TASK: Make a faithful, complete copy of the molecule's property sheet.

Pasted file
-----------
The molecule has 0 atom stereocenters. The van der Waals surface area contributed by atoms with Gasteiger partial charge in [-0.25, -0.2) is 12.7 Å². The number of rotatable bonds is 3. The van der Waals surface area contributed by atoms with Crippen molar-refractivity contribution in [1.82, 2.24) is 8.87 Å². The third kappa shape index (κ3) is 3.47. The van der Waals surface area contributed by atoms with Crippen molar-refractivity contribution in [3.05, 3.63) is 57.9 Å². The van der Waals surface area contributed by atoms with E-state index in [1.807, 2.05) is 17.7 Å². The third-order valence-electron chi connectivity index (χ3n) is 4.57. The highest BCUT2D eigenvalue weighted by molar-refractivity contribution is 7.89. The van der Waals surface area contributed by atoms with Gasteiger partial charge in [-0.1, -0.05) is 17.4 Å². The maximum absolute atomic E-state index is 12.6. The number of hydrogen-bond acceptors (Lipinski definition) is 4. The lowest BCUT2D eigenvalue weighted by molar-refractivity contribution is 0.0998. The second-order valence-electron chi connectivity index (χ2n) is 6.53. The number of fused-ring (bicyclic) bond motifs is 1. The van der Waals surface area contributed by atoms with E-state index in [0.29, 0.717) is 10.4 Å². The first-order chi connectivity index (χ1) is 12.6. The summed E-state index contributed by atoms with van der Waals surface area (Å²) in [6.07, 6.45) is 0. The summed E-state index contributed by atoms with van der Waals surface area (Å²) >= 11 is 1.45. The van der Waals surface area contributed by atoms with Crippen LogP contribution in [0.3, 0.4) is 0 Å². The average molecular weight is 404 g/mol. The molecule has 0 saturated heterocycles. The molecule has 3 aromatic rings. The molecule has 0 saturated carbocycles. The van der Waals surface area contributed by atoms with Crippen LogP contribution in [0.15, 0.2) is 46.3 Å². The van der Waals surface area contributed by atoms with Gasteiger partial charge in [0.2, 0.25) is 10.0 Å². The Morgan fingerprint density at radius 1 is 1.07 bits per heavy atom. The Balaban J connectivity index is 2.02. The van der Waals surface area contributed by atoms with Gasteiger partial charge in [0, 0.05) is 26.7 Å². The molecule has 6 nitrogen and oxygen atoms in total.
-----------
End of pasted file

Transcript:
The molecule has 0 atom stereocenters. The van der Waals surface area contributed by atoms with Gasteiger partial charge in [-0.25, -0.2) is 12.7 Å². The number of rotatable bonds is 3. The van der Waals surface area contributed by atoms with Crippen molar-refractivity contribution in [1.82, 2.24) is 8.87 Å². The third kappa shape index (κ3) is 3.47. The van der Waals surface area contributed by atoms with Crippen molar-refractivity contribution in [3.05, 3.63) is 57.9 Å². The van der Waals surface area contributed by atoms with E-state index in [1.807, 2.05) is 17.7 Å². The third-order valence-electron chi connectivity index (χ3n) is 4.57. The highest BCUT2D eigenvalue weighted by molar-refractivity contribution is 7.89. The van der Waals surface area contributed by atoms with Gasteiger partial charge in [-0.1, -0.05) is 17.4 Å². The maximum absolute atomic E-state index is 12.6. The number of hydrogen-bond acceptors (Lipinski definition) is 4. The lowest BCUT2D eigenvalue weighted by molar-refractivity contribution is 0.0998. The second-order valence-electron chi connectivity index (χ2n) is 6.53. The number of fused-ring (bicyclic) bond motifs is 1. The van der Waals surface area contributed by atoms with E-state index in [0.29, 0.717) is 10.4 Å². The first-order chi connectivity index (χ1) is 12.6. The summed E-state index contributed by atoms with van der Waals surface area (Å²) in [6.07, 6.45) is 0. The summed E-state index contributed by atoms with van der Waals surface area (Å²) >= 11 is 1.45. The van der Waals surface area contributed by atoms with Crippen LogP contribution in [0.3, 0.4) is 0 Å². The average molecular weight is 404 g/mol. The molecule has 0 saturated heterocycles. The molecule has 3 aromatic rings. The molecule has 0 saturated carbocycles. The van der Waals surface area contributed by atoms with Crippen LogP contribution in [0.15, 0.2) is 46.3 Å². The van der Waals surface area contributed by atoms with Gasteiger partial charge in [0.2, 0.25) is 10.0 Å². The Morgan fingerprint density at radius 1 is 1.07 bits per heavy atom. The Balaban J connectivity index is 2.02. The van der Waals surface area contributed by atoms with Gasteiger partial charge in [0, 0.05) is 26.7 Å². The molecule has 6 nitrogen and oxygen atoms in total.